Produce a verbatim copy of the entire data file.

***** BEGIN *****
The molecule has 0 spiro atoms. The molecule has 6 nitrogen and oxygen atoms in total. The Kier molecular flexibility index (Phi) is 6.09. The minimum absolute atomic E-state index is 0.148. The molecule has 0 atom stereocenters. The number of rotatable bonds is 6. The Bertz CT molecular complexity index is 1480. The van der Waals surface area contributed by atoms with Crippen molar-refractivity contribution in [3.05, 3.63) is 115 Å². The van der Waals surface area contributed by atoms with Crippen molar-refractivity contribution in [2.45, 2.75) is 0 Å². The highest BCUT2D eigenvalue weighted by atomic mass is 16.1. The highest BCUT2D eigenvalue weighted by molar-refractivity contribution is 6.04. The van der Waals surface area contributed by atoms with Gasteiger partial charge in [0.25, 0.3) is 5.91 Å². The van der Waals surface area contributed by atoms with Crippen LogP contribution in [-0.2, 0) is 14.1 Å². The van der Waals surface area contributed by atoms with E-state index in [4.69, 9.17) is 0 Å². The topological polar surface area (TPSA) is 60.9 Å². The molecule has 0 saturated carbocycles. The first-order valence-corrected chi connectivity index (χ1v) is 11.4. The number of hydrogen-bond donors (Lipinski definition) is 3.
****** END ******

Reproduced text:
The molecule has 0 spiro atoms. The molecule has 6 nitrogen and oxygen atoms in total. The Kier molecular flexibility index (Phi) is 6.09. The minimum absolute atomic E-state index is 0.148. The molecule has 0 atom stereocenters. The number of rotatable bonds is 6. The Bertz CT molecular complexity index is 1480. The van der Waals surface area contributed by atoms with Crippen molar-refractivity contribution in [3.05, 3.63) is 115 Å². The van der Waals surface area contributed by atoms with Crippen molar-refractivity contribution in [2.45, 2.75) is 0 Å². The highest BCUT2D eigenvalue weighted by atomic mass is 16.1. The highest BCUT2D eigenvalue weighted by molar-refractivity contribution is 6.04. The van der Waals surface area contributed by atoms with Gasteiger partial charge in [0.25, 0.3) is 5.91 Å². The van der Waals surface area contributed by atoms with Crippen LogP contribution in [-0.2, 0) is 14.1 Å². The van der Waals surface area contributed by atoms with E-state index in [4.69, 9.17) is 0 Å². The topological polar surface area (TPSA) is 60.9 Å². The molecule has 0 saturated carbocycles. The first-order valence-corrected chi connectivity index (χ1v) is 11.4. The number of hydrogen-bond donors (Lipinski definition) is 3.